Liechtenstein – Getting lost in the micro-country of the Alps


November 30, 2020

Liechtenstein – Getting lost in the micro-country of the Alps

Either hiking across the full country in just 3 days or exploring any of its 400km of trails, visiting Liechtenstein means experiencing the less known side of the Alps

“Liechtenstein? What are you doing there for so long”. That was the usual reaction I was getting from my friends at home each time I mentioned I wanted to visit Liechtenstein for at least 5 days. And while I had to understand that probably any of them heard about the country’s picturesque hikes across mountains, enchanting forest full of history, or summit views that would leave anyone speechless, I also knew that when it comes to hiking in the Alps, Liechtenstein’s nearby countries, Austria, Switzerland and Italy, are usually the first choice to go. At the same time, that was for me the most appealing side of the country: Hiking routes rarely explored and mountain huts I did not have to book months in advance.

Hiking Liechtenstein - Liechtenstein Castle
View of the Liechtenstein Castle near Vaduz

A country to explore by foot

With a total of 400km divided in 176 hikes, 13 long-distance hikes and 8 nature trails and confined in a country five times smaller than the size of Berlin, Liechtenstein could be the country with most hiking routes per area. Furthermore, with elevations ranging between 450 and 2500 meters, half of Liechtenstein lies in higher sections of the Central Alps – offering beautiful panoramic views almost everywhere you go.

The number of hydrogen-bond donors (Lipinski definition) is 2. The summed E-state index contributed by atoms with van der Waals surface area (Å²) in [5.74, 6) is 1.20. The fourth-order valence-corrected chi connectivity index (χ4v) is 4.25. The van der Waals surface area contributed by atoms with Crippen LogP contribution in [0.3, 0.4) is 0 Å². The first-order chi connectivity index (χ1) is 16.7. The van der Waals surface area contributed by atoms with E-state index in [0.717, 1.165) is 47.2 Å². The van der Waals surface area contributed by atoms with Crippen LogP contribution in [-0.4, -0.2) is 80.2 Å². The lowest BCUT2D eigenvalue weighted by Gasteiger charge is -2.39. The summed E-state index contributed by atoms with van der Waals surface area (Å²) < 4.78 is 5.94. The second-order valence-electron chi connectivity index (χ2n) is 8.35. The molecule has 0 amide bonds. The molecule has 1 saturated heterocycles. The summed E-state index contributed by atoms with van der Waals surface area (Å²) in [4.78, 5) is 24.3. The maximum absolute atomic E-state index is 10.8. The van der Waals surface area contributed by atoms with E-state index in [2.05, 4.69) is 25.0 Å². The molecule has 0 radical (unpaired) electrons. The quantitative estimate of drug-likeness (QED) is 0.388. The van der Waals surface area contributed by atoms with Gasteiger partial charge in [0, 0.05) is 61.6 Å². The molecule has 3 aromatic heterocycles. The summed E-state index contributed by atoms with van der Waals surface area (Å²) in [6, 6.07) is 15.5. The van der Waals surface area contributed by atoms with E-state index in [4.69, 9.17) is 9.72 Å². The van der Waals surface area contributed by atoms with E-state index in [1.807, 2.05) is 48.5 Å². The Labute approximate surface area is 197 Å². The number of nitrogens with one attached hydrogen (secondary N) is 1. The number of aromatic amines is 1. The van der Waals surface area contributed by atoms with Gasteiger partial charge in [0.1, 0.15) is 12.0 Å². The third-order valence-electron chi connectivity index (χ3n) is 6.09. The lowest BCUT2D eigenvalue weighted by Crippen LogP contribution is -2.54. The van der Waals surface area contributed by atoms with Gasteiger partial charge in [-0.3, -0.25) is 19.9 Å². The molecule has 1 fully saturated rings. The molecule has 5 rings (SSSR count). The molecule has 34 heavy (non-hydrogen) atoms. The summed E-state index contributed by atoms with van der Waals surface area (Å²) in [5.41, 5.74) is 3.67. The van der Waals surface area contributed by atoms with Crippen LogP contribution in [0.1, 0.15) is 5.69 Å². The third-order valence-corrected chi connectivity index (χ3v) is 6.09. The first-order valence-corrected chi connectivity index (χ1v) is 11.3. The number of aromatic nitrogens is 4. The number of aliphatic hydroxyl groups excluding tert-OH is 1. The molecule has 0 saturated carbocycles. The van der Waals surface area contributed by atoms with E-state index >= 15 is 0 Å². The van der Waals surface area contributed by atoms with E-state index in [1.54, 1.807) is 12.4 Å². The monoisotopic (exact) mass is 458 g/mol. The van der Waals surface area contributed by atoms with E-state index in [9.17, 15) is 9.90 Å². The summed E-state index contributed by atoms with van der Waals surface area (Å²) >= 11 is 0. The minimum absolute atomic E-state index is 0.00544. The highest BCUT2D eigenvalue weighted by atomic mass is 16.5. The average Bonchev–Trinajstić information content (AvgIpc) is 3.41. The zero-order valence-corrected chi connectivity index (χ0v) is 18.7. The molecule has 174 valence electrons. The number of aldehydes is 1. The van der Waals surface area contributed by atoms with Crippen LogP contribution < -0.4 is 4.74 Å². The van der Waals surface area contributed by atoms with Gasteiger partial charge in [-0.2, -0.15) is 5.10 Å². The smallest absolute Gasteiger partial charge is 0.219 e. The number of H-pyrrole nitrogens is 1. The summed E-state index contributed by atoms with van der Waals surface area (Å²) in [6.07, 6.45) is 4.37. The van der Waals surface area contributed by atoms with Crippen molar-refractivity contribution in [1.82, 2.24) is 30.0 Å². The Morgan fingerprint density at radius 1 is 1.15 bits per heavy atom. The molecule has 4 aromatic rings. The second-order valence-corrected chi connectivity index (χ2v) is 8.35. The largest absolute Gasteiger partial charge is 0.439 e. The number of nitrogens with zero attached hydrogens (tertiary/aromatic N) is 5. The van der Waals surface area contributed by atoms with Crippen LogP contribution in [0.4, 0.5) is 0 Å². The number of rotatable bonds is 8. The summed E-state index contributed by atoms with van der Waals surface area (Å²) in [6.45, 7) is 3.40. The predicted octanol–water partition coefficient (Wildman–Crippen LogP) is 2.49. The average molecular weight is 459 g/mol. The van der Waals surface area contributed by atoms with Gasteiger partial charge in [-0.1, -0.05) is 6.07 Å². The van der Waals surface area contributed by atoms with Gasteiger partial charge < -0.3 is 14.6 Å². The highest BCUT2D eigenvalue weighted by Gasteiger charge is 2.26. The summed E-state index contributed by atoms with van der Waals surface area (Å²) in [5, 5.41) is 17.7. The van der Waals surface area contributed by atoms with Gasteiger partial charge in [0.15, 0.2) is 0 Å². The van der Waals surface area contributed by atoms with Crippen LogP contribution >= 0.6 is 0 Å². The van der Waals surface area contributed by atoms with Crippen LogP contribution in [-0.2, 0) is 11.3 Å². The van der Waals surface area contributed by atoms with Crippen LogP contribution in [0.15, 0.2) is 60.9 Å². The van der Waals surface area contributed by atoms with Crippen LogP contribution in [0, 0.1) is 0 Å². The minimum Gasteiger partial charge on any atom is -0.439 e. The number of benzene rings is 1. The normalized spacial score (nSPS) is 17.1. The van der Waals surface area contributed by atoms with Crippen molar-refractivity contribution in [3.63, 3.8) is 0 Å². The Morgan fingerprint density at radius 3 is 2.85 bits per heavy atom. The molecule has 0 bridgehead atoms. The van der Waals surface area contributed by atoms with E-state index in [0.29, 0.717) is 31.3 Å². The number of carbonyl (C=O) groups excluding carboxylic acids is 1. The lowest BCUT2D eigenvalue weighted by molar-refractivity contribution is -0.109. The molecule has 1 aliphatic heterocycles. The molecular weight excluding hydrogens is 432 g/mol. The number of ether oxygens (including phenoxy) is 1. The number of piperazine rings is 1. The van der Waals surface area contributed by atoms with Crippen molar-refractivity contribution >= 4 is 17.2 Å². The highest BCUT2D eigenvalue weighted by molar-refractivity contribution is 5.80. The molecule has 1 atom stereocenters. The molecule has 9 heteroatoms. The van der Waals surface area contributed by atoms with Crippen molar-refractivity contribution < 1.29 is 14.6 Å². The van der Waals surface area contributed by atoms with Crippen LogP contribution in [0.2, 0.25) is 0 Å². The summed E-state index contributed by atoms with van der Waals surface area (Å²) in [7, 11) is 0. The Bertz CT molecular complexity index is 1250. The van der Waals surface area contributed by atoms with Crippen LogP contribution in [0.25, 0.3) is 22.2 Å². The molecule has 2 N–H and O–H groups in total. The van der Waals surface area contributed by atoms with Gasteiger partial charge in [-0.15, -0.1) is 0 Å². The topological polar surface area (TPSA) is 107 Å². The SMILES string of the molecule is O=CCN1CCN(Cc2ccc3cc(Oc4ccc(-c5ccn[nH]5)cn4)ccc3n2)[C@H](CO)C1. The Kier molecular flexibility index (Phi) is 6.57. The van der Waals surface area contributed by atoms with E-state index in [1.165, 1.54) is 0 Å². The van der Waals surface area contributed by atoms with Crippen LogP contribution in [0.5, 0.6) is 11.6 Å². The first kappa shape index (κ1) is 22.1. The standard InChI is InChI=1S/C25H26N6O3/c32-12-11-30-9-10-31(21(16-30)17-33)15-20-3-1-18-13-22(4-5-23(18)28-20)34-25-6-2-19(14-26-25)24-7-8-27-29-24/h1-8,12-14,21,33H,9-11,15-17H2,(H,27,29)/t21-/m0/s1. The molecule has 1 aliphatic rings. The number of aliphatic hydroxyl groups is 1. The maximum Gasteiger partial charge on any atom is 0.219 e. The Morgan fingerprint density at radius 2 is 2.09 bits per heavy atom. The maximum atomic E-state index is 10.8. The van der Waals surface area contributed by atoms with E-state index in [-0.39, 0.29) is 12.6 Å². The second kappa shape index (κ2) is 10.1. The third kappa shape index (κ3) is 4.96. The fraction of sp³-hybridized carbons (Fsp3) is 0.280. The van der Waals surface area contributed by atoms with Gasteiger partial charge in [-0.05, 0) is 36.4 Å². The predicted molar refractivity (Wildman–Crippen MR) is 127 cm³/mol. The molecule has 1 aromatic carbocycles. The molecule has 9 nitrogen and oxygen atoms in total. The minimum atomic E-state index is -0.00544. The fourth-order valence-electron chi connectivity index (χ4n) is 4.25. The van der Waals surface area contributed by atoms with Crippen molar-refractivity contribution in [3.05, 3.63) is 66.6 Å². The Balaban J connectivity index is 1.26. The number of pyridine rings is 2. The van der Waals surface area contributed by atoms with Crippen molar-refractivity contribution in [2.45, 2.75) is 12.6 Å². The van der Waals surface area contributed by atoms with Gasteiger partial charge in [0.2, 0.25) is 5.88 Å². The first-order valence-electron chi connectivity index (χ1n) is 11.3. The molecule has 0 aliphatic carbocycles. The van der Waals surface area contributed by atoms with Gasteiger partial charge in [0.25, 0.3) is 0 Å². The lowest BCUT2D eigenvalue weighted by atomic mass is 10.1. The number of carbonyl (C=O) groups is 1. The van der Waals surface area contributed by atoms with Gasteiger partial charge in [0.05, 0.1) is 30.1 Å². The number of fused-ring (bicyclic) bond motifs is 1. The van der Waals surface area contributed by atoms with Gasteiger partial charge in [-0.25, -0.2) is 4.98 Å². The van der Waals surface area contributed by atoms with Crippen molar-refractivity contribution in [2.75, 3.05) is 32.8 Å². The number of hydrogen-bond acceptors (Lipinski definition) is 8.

My journey in Liechtenstein began in Malbun, a cozy and small alpine village located only 20-minutes from the capital Vaduz. Located at an elevation of 1600 meters, it is Liechtenstein highest town and a worthy stop if you are visiting Liechtenstein just for a day. This is where most of the high altitude hiking routes passed by and a great place to set as a hub for an adventure trip.

Views of the urban areas of Liechtenstein in the southern side of the country.
Views of the urban areas of Liechtenstein in the southern side of the country.

Like almost all the routes in the Alps region, hiking trails are signalized everywhere and its difficult to get lost. Using GPS hiking apps such as Outdoor Active or Komoot, I was also able to follow any trek in the palm of my hand and know exactly where I need to go, how far I was and how complicated the route was.

From Malbun, I took one morning the 12 km Fürstin-Gina-Weg, hiked another day all the way to the Drei Schwestern (2123m) and used my other 3 days to explore different sections of the Liechtenstein Panoramaweg, also known as the “Route 66”. Each day was a different escapade and each trek meant crossing Liechtenstein’s diversity: hills, valleys, snowy peaks, farms and towns – sometimes all in the same trek.

Read more: The Liechtenstein Trail: Hiking Across The World’s Sixth-Smallest Nation

Aerial views of the Liechteinstein Alps
Aerial views of the Liechteinstein Alps

Alpine hikes for those without hiking experience